I hope this helps clarify what cohesion is and how to achieve it in your paper. Remember to follow the known-new contract. The goal is to connect information that readers already know to new information so it’s easier for readers to understand. As always, please feel free to visit the Writing Center for more help!

How to Make Your Paper Flow: Coherence


          Hello, Marauders! Welcome back to another info session! Today we’re talking about how to make our paper flow. Maybe you’ve heard your professor say, “Make sure your paper flows well!” What does that mean? Two important concepts that help increase the “flow” of a paper are coherence and cohesion. First, let’s define what these three terms mean. 

        • Flow “refers to how easily a reader can get into the text. That is to say, how easily the reader moves past the text and into a reading experience where she or he [or they] is connecting with the ideas presented within the text” (Flow in Scholarly Writing). 
        • Coherence is when the reader can see that everything–ideas, evidence, argument, etc–is logically connected (The University of Auckland). 
        • Cohesion is the quality of sentences and paragraphs to “hang together” in a pleasing and clear way. 

          When your paper has coherence and cohesion, it flows. It’s organized, it’s logical, and most importantly, it’s easy to follow and understand. This week, we’ll talk about coherence. Next week, we’ll look at cohesion. So, let’s take a look at coherence and how we can achieve it. 

Coherence: The Topic Chain  

          A great strategy to help you determine if you’re using coherence or not is something called the topic chain. BYU Writing Center offers some great insight into what the topic chain is and how to use it. 

        1. Topics are crucial because they focus a reader’s attention on a particular idea toward the beginning of each clause. 
        2. These ideas provide thematic signposts that focus your reader’s attention on a set of well-defined of connected ideas.
        3. If a sequence of topics seems coherent, that sequence will move your reader through a paragraph from a coherent point of view. 
        4.  But if your topics shift randomly, then your reader has to begin each sentence out of context, from no coherent point of view.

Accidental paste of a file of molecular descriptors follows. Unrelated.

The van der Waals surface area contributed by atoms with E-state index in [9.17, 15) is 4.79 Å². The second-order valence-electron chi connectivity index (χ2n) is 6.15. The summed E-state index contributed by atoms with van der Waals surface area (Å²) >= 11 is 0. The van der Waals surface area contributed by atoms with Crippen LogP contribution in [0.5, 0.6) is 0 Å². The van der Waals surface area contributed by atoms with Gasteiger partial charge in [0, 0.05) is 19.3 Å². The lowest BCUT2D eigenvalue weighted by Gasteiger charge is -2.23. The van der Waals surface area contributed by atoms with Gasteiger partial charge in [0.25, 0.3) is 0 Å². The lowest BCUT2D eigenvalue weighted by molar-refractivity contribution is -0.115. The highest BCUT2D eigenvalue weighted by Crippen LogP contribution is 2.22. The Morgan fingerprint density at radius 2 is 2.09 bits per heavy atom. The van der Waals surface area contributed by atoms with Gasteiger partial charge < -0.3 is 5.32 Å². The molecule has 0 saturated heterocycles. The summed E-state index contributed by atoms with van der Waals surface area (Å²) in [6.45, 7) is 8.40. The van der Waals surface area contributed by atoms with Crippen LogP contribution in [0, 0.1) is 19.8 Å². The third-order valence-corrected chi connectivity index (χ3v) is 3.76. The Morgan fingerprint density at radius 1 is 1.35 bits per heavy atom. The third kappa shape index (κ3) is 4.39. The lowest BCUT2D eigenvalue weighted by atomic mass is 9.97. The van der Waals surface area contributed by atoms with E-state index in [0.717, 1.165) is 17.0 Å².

For example, take a look at the paragraph below, taken from David Herbert Donald’s book Lincoln. New York: Touchstone, 1995. Word Works: Learning through Writing at Boise State University. Number 97, March 1999. Published by the BSU Writing Center. 

 [1] Returning to Indiana, Lincoln dutifully handed over his earnings to his father, but he began to spend more and more time away from home. [2] The village of Gentryville lay about a mile and a half away, and he liked to go there and occasionally help out at James Gentry’s store or work with John Baldwin, the local blacksmith. [3] All the young men who were about to come of age and were restless in the narrow society of southern Indiana gathered about him, because he was always full of talk and plans and jokes and tricks. 

          This is not hard to read, but it is harder than it should be. Notice how the beginning of each sentence pulls the reader’s attention off to a different topic: “Lincoln handed over his earnings,” “The village of Gentryville,” “All the young men.” The reader has to wait to find out what sentences 2 and 3 have to do with the theme of Lincoln’s restlessness, the theme being set up in sentence 1. When this happens, your reader will feel dislocated, disoriented, and out of focus. 

          Abe Lincoln should be the topic of each sentence. By rewriting, we get: 

[1] Returning to Indiana, Lincoln dutifully handed over his earnings to his father, but he began to spend more and more time away from home. [2] He liked to go to the village of Gentryville, about a mile and a half away, where he occasionally helped out at James Gentry’s store, and he worked sometimes with John Baldwin, the local blacksmith. [3] As always, he was full of talk and plans and jokes and tricks, and he gathered about him all the young men who were about to come of age and were restless in the narrow society of southern Indiana. 

          Notice that Abe Lincoln is now the topic of each sentence: “Lincoln dutifully handed over his earnings,” “He liked to go to the village,” “He was full of talk…”. Every sentence is connected logically to one another by the subject, Abe Lincoln. Readers no longer have to wait to find out what sentences 2 and 3 have to do with sentence 1. BYU Writing Center states that you must provide your readers with a coherent point of view, with a logical continuity that will guide them not only through individual sentences but through whole paragraphs. 


          I hope that helps clarify what coherence is and how to achieve it! For overall coherence, all of your main points and ideas should make logical sense and connect to one another. The topic chain helps focus the reader’s attention on a particular topic throughout the entire paragraph and keeps your paper organized throughout. As always, feel free to stop by the Writing Center (Mon-Thurs 1-9 PM and Friday 1-4 PM) for more help! Happy writing!